Climate Action

Virtual World Meets Climate Change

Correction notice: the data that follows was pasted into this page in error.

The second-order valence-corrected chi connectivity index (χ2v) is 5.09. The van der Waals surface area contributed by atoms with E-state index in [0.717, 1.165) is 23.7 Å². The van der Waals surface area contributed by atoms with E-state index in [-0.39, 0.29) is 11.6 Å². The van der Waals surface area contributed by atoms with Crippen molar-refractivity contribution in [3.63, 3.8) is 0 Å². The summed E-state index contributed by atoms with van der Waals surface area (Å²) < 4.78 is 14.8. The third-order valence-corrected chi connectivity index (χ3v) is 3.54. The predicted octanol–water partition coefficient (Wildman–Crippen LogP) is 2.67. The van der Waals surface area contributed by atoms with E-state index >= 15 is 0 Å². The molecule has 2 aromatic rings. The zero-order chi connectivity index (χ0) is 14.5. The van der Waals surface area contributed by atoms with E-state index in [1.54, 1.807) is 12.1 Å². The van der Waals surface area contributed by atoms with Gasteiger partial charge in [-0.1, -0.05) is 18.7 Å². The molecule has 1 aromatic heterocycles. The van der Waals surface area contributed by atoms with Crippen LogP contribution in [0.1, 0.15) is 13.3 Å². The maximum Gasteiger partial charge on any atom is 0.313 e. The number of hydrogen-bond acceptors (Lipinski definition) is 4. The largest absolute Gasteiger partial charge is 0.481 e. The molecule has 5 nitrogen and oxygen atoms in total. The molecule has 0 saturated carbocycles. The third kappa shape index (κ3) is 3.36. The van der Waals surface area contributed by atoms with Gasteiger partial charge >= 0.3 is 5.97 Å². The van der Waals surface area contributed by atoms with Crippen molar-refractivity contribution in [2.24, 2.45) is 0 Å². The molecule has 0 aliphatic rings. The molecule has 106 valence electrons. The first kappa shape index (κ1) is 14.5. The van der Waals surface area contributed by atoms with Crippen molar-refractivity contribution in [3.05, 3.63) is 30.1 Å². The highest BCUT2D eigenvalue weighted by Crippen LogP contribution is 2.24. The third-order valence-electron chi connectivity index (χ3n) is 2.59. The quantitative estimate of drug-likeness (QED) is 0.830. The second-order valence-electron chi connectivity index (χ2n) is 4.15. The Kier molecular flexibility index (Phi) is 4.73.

Picture a beautiful utopian, environmentally friendly city, full of luscious rooftop gardens, multi-story farms full of fruits and veggies, sail-shaped constructions that suck carbon dioxide out of the air, and hydrogen powered boats that glide across crystal clear waters. This is futuristic city encapsulating all our dreams that can only be satiated (so far) by Climate Hope City– and for now, it exists only in Minecraft. “Despite climate change being the biggest story of our age, journalism has largely failed to get to grips with it,” says the Guardian’s assistant national news editor, James Randerson . “In our mission to tell this story differently and reach new audiences, we have enlisted the help of artists, poets, comedians and composers. Now we’re harnessing the creativity of some talented Minecraft designers to imagine a future low carbon city – and crucially one that is not far out of reach.” This is just one example of how gaming has begun to get people (especially from the younger generation) to think about climate change and solutions. At Global Citizen 2015 Earth Day last April, Rovio entertainment, in cooperation with the Earth Day Network, made their commitment to the environment by announcing the creation of a climate change game, Angry Birds’ “Champions for Earth,” which will be released during UN Environment Week in September.  They will also announce a seven-day tournament aimed to engage millions of people around the globe during this discussion in September. Rovio and EDN share common goals with regard to the fight against climate change and the preservation of biodiversity worldwide, and aim to further these goals by raising awareness in innovative ways and on an unprecedented scale. “It is a real privilege to work with Earth Day Network on an Angry Birds gaming experience to raise awareness of climate change.” Said Patrick Liu, Rovio Creative Director. This is just the tip of the iceberg—blending the line between natural and virtual world is the future of subliminal messaging. Creating an environmental atmosphere for youth will hopefully spark an interest or strengthen current environmental beliefs and help contribute to overarching theme of a sustainable earth.   Elli Sloan, Intern